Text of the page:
In the Spotlight

GRALLE, a new European project that will save lives!

In the Spotlight

GRALLE, a new European project that will save lives!

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    Just imagine… You’re on vacation in a big European city. You’re at a sidewalk café, enjoying your coffee, but you don’t hear the latest news: a terrorist attack just took place not far from where you’re sitting! The attackers haven’t been caught yet and are still at large in the city.

    In the near future a warning system operating via the Galileo satellite positioning system will be able to give you real-time alerts. That, in a nutshell, is the purpose of a new European project dubbed GRALLE [Galileo-based Reliable Automatic Low-Latency Emergency Warning Service]. The project entails developing a specific message to be transmitted via Galileo navigation signals, plus a dedicated app for smartphones fitted with a Galileo receiver, capable of receiving and displaying the message. Everybody running a risk will automatically receive relevant information on their smartphone screen. The message sent will contain a limited number of characters, with just the vital info needed: the date, the zone concerned, the type of event and what to do. For example, a message could read: “Explosion at Factory Z in the xx neighborhood of the city YY; stay at home and turn on your radio for more information.” The message could also be adapted, depending on where exactly you are located in the zone at risk. Using the example of a terrorist attack, populations near the attack will receive a message like this: “Terrorist attack in sector X; stay at home or go to a safe and closed place.” Persons in other parts of the city would receive a different message: “Terrorist attack in sector X; avoid this neighborhood and go to a safe and closed place.”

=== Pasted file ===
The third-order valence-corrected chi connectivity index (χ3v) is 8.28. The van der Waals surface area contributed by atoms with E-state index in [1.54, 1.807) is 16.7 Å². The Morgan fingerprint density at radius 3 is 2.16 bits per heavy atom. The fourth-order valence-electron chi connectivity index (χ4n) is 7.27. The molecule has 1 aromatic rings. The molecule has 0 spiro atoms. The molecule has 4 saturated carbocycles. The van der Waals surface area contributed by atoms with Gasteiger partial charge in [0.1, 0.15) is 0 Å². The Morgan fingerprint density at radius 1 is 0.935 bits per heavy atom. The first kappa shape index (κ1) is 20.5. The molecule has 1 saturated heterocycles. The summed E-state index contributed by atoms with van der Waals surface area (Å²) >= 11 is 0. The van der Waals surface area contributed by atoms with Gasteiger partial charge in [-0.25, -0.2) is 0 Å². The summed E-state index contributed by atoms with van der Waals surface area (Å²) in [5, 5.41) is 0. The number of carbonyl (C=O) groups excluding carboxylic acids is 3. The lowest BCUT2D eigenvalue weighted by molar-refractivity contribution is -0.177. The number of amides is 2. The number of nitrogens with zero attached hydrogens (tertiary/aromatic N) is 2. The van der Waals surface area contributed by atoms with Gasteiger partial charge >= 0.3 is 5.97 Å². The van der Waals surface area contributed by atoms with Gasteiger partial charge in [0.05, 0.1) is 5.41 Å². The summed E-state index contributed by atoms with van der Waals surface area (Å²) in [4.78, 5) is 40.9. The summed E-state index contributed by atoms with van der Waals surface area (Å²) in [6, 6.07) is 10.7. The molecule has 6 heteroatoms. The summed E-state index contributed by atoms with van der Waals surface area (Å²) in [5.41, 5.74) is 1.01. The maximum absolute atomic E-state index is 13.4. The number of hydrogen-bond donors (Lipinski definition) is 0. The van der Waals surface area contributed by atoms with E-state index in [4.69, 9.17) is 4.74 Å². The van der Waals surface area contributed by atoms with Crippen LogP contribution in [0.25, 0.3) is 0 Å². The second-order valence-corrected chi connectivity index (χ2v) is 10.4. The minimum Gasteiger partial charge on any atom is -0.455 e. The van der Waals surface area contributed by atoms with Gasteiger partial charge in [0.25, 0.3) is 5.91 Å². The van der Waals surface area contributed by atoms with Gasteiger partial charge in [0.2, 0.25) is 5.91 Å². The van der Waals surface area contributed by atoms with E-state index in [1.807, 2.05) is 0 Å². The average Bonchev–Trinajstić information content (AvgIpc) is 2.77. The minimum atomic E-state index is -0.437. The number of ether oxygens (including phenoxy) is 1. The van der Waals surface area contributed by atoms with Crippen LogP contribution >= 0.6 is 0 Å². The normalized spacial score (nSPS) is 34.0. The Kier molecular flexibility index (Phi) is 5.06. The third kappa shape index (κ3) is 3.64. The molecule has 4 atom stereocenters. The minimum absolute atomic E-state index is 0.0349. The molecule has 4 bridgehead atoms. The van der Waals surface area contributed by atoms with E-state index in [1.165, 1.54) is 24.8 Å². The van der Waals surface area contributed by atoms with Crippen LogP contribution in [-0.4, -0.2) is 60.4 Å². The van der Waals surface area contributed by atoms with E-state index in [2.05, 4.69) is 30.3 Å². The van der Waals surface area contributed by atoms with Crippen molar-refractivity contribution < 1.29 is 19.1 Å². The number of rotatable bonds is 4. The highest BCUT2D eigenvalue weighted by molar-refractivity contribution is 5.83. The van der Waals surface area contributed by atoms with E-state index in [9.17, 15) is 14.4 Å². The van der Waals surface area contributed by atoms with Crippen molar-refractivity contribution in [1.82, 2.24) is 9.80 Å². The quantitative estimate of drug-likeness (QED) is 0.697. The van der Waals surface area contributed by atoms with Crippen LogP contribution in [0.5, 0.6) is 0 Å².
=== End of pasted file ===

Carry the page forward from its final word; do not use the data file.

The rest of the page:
Designed to save lives, this service is intended for exceptional events that can span very different sized zones and require an immediate response: tsunamis, industrial accidents, terrorist attacks, etc. The system would remain up and running even in the case of events that destroy terrestrial warning networks and telecommunications infrastructures (telephone landlines, mobiles, Internet, etc.).